Venezuelans Protest TV Station's Closure

Miguel Angel Rodriguez, left, journalist of the Venezuelan television station Radio Caracas Television, RCTV, speaks with RCTV's general manager, Marcel Granier during the last transmission of his talk show The Interview in Caracas, Sunday, May 27, 2007 as an image of Venezuela's President Hugo Chavez is screened between them. According to Chavez his decision to not renew RCTV's license was a legal move to democratize the airwaves by reassigning RCTV's license to a public service channel, but critics call it an attempt to silence the only TV channel that hardly criticized Chavez's government. (AP Photo/Gregorio Marrero)
AP Photo/Gregorio Marrero
National Guard troops fired tear gas and rubber bullets Monday into a crowd of protesters angry over a decision by President Hugo Chavez that forced a critical television station off the air.

University students blocked one lane of a major highway hours after Radio Caracas Television ceased broadcasting at midnight and was replaced with a new state-funded channel. Chavez had refused to renew RCTV's broadcast license, accusing it of "subversive" activities and of backing a 2002 coup against him.

Two students were injured by rubber bullets and a third was hit with a tear gas canister, said Ana Teresa Yepez, an administrator at Caracas' Metropolitan University. She said about 20 protesters were treated for inhaling tear gas.

The new public channel, TVES, launched its transmissions with artists singing pro-Chavez music, then carried an exercise program and a talk show, interspersed with government ads proclaiming, "Now Venezuela belongs to everyone."

Crowds of students demonstrated across Caracas, saying they fear for the future of free speech.

"I plan to keep protesting because we're Venezuelans and it's our right," said Valentina Ramos, 17, a Metropolitan University student who was hit in the head with a tear gas canister and received stitches.

She said the protest was peaceful, but National Guard troops said they acted after students hurled rocks and sticks. Police said 11 officers were injured in separate protests on Sunday that were broken up with water cannon and tear gas.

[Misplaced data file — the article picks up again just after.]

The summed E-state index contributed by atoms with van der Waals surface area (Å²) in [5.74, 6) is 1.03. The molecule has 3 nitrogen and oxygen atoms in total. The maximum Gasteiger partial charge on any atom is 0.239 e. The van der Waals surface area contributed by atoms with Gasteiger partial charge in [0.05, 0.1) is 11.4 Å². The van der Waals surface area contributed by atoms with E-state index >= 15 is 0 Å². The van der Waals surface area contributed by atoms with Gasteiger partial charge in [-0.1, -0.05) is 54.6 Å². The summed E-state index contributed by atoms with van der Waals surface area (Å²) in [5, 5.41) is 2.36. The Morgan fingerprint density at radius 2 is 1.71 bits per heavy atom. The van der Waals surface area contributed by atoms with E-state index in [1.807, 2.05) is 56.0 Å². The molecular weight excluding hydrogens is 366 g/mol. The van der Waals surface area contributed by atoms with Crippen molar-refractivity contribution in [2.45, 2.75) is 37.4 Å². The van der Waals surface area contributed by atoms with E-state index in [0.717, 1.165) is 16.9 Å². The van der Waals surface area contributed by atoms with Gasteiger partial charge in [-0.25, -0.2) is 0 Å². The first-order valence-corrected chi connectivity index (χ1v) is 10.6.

In the countdown to the midnight deadline, thousands of RCTV backers banged pots in protest and played recordings of sirens. Some fired gunshots into the air.

At the same time, thousands of government supporters reveled in the streets as they watched the changeover on large TV screens, seeing RCTV's signal go black and then be replaced by a TVES logo featuring Venezuela's national colors.

Others launched fireworks and danced to the classic salsa tune "Todo tiene su final" — "Everything Has Its End."

Earlier Sunday, police broke up an opposition protest using a water cannon and tear gas and later clashed with protesters who set afire trash heaps in affluent eastern Caracas. Police said some protesters fired shots, and others threw rocks and bottles. Police said 11 officers were injured.

Inside the studios of RCTV — the sole opposition-aligned TV station with nationwide reach — disheartened actors and comedians wept and embraced in the final minutes on the air.

They bowed their heads in prayer, and presenter Nelson Bustamante declared: "Long live Venezuela! We will return soon."

Chavez says he is democratizing the airwaves by turning the network's signal over to public use. His opponents condemned the move as an assault on free speech.

Germany, which holds the European Union presidency, expressed concern that Venezuela let RCTV's license expire "without holding an open competition for the successor license." It said the EU expects that Venezuela will uphold freedom of speech and "support pluralism."

Founded in 1953, RCTV had broadcast talk shows, sports, soap operas and a popular comedy program that poked fun at presidents — including Chavez — for decades. It had some 3,000 employees, including 200 journalists.

RCTV was regularly the top channel in viewer ratings, but Chavez accused the network of "poisoning" Venezuelans with programming that promotes capitalism, violating broadcast laws and other infractions.

The government promises TVES will be more diverse, buying 70 percent of its content from independent Venezuelan producers. It will carry sports, news and an educational program for children emphasizing socialist values, as well as foreign-made programs such as National Geographic documentaries.

"We've come here to start a new television with the true face of the people, the face that was hidden, the face that they didn't allow us to show," said Roman Chalbaud, a pro-Chavez filmmaker appointed by the government to TVES' board of directors.

Chavez, who says he is steering Venezuela toward socialism, accuses RCTV of supporting a short-lived 2002 coup. RCTV's journalists argue violent demonstrations staged by Chavez's supporters outside the station's studios prevented them from covering the news at the time.

RCTV's shutdown leaves 24-hour Globovision news channel as the only other major opposition-sided station, and it is not seen in all parts of the country. Other channels once critical of Chavez have toned down their coverage.

Chavez's decision "marks a turn toward totalitarianism," said RCTV's top executive, Marcel Granier, while hundreds of protesters chanted "No to the shutdown!" outside the station. "He's losing international recognition and he's losing the respect of his people."